class Cat : IPredator
{
}

As the Cat class does not implement all of the members of the IPredator interface, the code is not currently valid. Attempts to compile the program will produce two errors highlighting the missing method and property.

Implementing Interface Members
Members of implemented interfaces can be declared in two manners. The first is known as implicit implementation. This simply means that each interface member required is declared in the class using the same signature as in the interface. This is the manner that we shall use for the Cat class.
All members of an interface are publicly accessible. This behavior cannot be modified and must be repeated in the implementing class by explicitly adding the “public” access modifier to all of the declarations.
To implement the interface members, and to create a Cat-specific “Purr” method, modify the code of the class as follows:

class Cat : IPredator
{
private int _attackSpeed;
public int AttackSpeed
{
get
{
return _attackSpeed;
}
set
{
_attackSpeed = value;
}
}
public void Attack(IPrey prey)
{
if (_attackSpeed > prey.FleeSpeed)
Console.WriteLine("Caught prey");
else
Console.WriteLine("Prey escaped");
}
public void Purr()
{
Console.WriteLine("Cat purred");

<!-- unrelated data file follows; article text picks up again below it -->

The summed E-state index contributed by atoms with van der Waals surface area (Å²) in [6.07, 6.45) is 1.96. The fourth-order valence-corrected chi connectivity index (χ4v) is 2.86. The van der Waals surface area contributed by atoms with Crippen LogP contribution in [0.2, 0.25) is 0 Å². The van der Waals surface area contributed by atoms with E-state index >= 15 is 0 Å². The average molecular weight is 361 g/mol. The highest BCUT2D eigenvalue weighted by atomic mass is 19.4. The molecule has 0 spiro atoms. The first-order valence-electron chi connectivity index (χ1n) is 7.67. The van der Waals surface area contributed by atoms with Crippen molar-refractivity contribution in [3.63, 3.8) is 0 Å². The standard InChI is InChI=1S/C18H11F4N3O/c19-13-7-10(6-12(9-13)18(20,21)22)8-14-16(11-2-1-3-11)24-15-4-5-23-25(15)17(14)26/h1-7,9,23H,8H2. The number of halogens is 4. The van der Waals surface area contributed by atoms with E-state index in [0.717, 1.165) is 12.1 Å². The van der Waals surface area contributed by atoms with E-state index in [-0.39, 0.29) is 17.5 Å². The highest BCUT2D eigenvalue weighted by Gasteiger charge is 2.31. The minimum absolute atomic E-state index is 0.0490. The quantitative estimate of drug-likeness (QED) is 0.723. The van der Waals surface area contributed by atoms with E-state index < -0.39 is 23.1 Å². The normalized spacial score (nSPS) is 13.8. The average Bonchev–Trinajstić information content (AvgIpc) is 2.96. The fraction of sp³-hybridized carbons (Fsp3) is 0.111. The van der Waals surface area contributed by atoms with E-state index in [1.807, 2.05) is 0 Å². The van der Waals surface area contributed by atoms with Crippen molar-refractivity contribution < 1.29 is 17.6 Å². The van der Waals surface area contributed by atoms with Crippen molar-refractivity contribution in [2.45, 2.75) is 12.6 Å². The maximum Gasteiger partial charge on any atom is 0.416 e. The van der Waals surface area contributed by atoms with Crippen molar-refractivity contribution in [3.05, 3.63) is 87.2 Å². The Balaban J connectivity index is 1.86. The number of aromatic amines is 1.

}
}

Note the type of the Attack method’s parameter. The prey object may be of any class that implements IPrey.
As the FleeSpeed property is part of the IPrey interface, the value can be read and compared to the cat’s attack speed to determine if the feline catches its prey.
A similar class can be created demonstrate the IPrey interface. This class will represent fish. Add a new class file named “Fish” to the project and copy in the following code:

class Fish : IPrey
{
private int _fleeSpeed;
public int FleeSpeed
{
get
{
return _fleeSpeed;
}
set
{
_fleeSpeed = value;
}
}
public void Flee()
{
Console.WriteLine("Fish fleeing");
}
}

Testing the Classes
We can now test the cat and fish classes using the Main method of the program. For this simple test, we will create both a cat and a fish object before making the cat try to attack the fish. Modify the Main method as follows and execute the program to perform the test.

static void Main(string[] args)
{
Cat tabby = new Cat();
tabby.AttackSpeed = 10;
Fish bubbles = new Fish();
bubbles.FleeSpeed = 12;
tabby.Purr();
tabby.Attack(bubbles);
}

/* OUTPUT
Cat purred
Prey escaped
*/

Using polymorphism techniques, it is possible to declare a variable using an interface as its type. Although an interface cannot be instantiated, such a variable can be assigned an object of any type that implements the interface. This means that the previous example can be rewritten as shown below. However, as the interface for predators does not contain the “Purr” method, this becomes unavailable and must be removed.

static void Main(string[] args)
{
IPredator tabby = new Cat();
tabby.AttackSpeed = 10;
IPrey bubbles = new Fish();
bubbles.FleeSpeed = 12;
tabby.Attack(bubbles);
}

Implementing Multiple Interfaces
Earlier in the article I mentioned that a single class can implement more than one interface. This provides even more flexibility and opportunities for polymorphism, as instantiated objects of such a class can behave in many different ways according to the interface in use at any given time.